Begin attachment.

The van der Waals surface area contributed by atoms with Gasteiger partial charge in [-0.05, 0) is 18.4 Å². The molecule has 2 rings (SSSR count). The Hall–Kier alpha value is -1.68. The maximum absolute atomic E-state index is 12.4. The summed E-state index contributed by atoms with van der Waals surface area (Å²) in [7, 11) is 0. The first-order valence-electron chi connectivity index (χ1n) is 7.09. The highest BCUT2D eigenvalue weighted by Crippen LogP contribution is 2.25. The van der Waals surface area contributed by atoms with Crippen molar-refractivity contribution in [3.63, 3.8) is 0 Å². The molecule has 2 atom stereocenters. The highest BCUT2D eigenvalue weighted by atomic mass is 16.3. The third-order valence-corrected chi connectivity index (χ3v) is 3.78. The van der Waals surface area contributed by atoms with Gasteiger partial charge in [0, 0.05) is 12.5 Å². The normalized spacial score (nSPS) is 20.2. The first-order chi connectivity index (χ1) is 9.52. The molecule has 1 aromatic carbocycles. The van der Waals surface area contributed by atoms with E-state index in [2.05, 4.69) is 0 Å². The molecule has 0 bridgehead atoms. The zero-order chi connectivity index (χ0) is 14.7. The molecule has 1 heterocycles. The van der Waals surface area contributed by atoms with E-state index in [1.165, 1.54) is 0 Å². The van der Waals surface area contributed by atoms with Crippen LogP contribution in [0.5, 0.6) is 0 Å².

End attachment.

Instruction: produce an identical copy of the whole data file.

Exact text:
The van der Waals surface area contributed by atoms with Gasteiger partial charge in [-0.05, 0) is 18.4 Å². The molecule has 2 rings (SSSR count). The Hall–Kier alpha value is -1.68. The maximum absolute atomic E-state index is 12.4. The summed E-state index contributed by atoms with van der Waals surface area (Å²) in [7, 11) is 0. The first-order valence-electron chi connectivity index (χ1n) is 7.09. The highest BCUT2D eigenvalue weighted by Crippen LogP contribution is 2.25. The van der Waals surface area contributed by atoms with Crippen molar-refractivity contribution in [3.63, 3.8) is 0 Å². The molecule has 2 atom stereocenters. The highest BCUT2D eigenvalue weighted by atomic mass is 16.3. The third-order valence-corrected chi connectivity index (χ3v) is 3.78. The van der Waals surface area contributed by atoms with Gasteiger partial charge in [0, 0.05) is 12.5 Å². The normalized spacial score (nSPS) is 20.2. The first-order chi connectivity index (χ1) is 9.52. The molecule has 1 aromatic carbocycles. The van der Waals surface area contributed by atoms with E-state index in [2.05, 4.69) is 0 Å². The molecule has 0 bridgehead atoms. The zero-order chi connectivity index (χ0) is 14.7. The molecule has 1 heterocycles. The van der Waals surface area contributed by atoms with E-state index in [1.165, 1.54) is 0 Å². The van der Waals surface area contributed by atoms with Crippen LogP contribution in [0.5, 0.6) is 0 Å².